I don’t know about where you are, but here it's the hottest week of the summer, more or less. On the radio last week, someone called it “deep summer,” and I’d never heard that term before but it seems exactly right.
The garden drinks everything we give it and wants more. Every day, a handful of cherry tomatoes turns red enough to pick. One of our two pear trees drops its hard, stunted fruit for lack of water. In front of our house, kids scuff by in flip-flops on their way to the pool at the park, towels over their shoulders.
A was diagnosed with Lyme disease this weekend—which isn’t as bad as it sounds, as they caught it before the painful and unpleasant symptoms emerged, but still feels like another sign that everything’s langorous and perched between ripeness and rot.
My belly is big and low and hangs out indecently from under all but the most giant, uncomfortable shirts. I walk very, very slowly, and my hands are so swollen my wedding ring is cutting a neat circle into my ring finger. The baby moves all the time, but more and more gently, running out of room. I eat raw almonds and drink ice water, willing down the heartburn.
Ingrid sits in what’s left of my lap, her head on my shoulder and her arm on top of my belly. I can feel the baby moving. I think that’s the foot. And that’s Mama’s belly button. It’s so big and squishy!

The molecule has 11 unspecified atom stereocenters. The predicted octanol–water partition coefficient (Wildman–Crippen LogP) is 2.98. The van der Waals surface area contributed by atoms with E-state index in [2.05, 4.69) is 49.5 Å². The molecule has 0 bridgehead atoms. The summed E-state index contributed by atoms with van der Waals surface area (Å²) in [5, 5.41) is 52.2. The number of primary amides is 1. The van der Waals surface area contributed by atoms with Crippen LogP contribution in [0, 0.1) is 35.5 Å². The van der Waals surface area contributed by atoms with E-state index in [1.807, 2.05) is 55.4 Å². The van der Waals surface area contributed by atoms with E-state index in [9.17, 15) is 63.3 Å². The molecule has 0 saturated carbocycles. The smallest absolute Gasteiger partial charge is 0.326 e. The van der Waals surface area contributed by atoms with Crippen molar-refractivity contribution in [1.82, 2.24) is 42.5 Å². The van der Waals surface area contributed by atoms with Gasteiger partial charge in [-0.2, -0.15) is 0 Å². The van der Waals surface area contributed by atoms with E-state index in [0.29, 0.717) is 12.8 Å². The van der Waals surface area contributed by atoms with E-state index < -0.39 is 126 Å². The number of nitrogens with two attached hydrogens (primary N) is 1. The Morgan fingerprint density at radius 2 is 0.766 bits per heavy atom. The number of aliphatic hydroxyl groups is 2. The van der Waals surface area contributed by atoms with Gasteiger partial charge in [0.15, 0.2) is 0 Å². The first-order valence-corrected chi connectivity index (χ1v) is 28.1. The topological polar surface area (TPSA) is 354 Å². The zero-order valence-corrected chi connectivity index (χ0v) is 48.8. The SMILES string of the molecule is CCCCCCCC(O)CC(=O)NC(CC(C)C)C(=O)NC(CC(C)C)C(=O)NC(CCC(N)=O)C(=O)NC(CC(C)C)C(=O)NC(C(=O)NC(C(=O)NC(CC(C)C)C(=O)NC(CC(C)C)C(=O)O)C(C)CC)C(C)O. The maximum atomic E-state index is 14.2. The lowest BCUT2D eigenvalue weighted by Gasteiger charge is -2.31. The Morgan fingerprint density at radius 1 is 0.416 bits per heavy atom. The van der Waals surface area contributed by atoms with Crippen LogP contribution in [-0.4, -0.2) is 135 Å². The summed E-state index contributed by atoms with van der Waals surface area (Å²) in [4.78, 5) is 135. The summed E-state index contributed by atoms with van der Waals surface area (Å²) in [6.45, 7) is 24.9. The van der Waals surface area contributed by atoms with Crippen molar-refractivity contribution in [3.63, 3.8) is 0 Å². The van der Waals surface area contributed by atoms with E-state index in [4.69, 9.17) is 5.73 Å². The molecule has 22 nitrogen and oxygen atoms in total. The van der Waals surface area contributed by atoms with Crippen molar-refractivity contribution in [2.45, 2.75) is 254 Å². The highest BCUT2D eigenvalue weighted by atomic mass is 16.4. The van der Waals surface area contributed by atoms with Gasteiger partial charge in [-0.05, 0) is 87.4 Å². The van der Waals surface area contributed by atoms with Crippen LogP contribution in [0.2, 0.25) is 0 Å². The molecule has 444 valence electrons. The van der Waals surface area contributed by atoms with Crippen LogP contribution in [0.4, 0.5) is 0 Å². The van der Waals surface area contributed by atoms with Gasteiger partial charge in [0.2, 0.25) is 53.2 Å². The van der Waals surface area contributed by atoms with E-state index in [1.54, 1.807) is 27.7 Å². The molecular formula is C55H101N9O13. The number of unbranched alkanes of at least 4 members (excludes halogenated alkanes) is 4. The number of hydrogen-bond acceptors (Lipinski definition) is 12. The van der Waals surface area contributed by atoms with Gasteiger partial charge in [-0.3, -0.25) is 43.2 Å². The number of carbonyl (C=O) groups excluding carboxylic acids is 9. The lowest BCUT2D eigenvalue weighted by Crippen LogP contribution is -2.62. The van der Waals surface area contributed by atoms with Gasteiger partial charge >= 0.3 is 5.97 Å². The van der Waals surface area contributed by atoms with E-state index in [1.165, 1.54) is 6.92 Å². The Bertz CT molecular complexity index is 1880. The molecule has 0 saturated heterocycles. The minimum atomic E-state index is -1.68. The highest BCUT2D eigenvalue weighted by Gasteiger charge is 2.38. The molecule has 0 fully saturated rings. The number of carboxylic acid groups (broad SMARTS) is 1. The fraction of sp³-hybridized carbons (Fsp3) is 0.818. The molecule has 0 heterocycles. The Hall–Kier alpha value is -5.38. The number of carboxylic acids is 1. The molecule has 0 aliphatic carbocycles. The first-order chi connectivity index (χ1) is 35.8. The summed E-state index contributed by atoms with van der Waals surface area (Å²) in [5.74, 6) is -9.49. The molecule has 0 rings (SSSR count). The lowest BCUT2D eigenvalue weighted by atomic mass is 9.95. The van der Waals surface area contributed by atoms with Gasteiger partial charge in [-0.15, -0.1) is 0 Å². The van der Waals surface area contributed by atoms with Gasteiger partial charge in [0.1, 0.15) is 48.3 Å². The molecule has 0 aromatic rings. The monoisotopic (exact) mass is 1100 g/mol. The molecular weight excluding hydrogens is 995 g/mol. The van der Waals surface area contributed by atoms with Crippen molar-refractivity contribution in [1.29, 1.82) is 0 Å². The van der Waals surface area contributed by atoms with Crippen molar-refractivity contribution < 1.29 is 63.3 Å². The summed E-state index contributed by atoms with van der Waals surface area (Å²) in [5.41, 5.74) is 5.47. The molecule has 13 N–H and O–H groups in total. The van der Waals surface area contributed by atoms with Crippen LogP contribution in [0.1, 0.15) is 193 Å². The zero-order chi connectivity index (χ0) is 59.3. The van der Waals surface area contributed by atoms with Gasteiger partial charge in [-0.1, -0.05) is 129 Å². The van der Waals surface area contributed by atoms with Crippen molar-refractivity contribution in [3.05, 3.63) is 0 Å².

We're all just waiting. I’m done with work. I was so convinced the baby would come early, I didn’t make many plans for these days. We walk to the river, visit a waterfall, soak in the wading pool in the backyard. We make predictions, all wrong so far: It’ll happen on the full moon. The day after my due date. After a spicy meal. The night the doctor who delivered Ingrid is on call. We reconsider our name decision, add a whole new girl name right at the top of the list. I knit. I parse potential early labor signs: Irritability? Increased ear wax production? Carbohydrate cravings? The phone rings again and again. Not yet. We’ll let you know.